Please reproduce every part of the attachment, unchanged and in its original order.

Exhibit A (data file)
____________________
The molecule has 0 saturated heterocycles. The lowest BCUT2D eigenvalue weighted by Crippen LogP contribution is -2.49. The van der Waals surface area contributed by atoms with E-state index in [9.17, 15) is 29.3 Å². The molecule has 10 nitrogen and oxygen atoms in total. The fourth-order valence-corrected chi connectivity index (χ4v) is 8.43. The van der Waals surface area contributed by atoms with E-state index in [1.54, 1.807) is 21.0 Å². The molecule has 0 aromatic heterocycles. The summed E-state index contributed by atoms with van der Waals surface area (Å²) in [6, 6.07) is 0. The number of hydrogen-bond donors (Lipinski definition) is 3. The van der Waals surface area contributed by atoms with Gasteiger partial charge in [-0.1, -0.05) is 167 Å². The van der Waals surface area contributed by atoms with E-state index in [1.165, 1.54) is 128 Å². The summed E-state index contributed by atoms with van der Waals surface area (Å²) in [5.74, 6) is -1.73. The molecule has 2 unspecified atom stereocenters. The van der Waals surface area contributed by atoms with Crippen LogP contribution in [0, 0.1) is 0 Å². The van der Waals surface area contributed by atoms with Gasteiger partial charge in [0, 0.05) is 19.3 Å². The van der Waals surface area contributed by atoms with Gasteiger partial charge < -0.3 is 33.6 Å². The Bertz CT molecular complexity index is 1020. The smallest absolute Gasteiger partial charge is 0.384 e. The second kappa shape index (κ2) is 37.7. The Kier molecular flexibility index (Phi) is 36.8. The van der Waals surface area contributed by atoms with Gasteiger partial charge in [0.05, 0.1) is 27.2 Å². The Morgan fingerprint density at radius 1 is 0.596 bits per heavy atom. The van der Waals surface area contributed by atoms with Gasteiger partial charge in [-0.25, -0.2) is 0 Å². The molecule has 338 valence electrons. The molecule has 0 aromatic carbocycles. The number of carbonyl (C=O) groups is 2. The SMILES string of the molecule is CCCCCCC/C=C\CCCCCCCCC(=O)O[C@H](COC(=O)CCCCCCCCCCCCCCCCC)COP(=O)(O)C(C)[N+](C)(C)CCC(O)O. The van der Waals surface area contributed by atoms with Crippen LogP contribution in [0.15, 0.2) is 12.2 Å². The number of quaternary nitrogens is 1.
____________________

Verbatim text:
The molecule has 0 saturated heterocycles. The lowest BCUT2D eigenvalue weighted by Crippen LogP contribution is -2.49. The van der Waals surface area contributed by atoms with E-state index in [9.17, 15) is 29.3 Å². The molecule has 10 nitrogen and oxygen atoms in total. The fourth-order valence-corrected chi connectivity index (χ4v) is 8.43. The van der Waals surface area contributed by atoms with E-state index in [1.54, 1.807) is 21.0 Å². The molecule has 0 aromatic heterocycles. The summed E-state index contributed by atoms with van der Waals surface area (Å²) in [6, 6.07) is 0. The number of hydrogen-bond donors (Lipinski definition) is 3. The van der Waals surface area contributed by atoms with Gasteiger partial charge in [-0.1, -0.05) is 167 Å². The van der Waals surface area contributed by atoms with E-state index in [1.165, 1.54) is 128 Å². The summed E-state index contributed by atoms with van der Waals surface area (Å²) in [5.74, 6) is -1.73. The molecule has 2 unspecified atom stereocenters. The van der Waals surface area contributed by atoms with Crippen LogP contribution in [0, 0.1) is 0 Å². The van der Waals surface area contributed by atoms with Gasteiger partial charge in [0, 0.05) is 19.3 Å². The van der Waals surface area contributed by atoms with Gasteiger partial charge < -0.3 is 33.6 Å². The Bertz CT molecular complexity index is 1020. The smallest absolute Gasteiger partial charge is 0.384 e. The second kappa shape index (κ2) is 37.7. The Kier molecular flexibility index (Phi) is 36.8. The van der Waals surface area contributed by atoms with Gasteiger partial charge in [0.05, 0.1) is 27.2 Å². The Morgan fingerprint density at radius 1 is 0.596 bits per heavy atom. The van der Waals surface area contributed by atoms with Gasteiger partial charge in [-0.25, -0.2) is 0 Å². The molecule has 338 valence electrons. The molecule has 0 aromatic carbocycles. The number of carbonyl (C=O) groups is 2. The SMILES string of the molecule is CCCCCCC/C=C\CCCCCCCCC(=O)O[C@H](COC(=O)CCCCCCCCCCCCCCCCC)COP(=O)(O)C(C)[N+](C)(C)CCC(O)O. The van der Waals surface area contributed by atoms with Crippen LogP contribution in [0.15, 0.2) is 12.2 Å². The number of quaternary nitrogens is 1.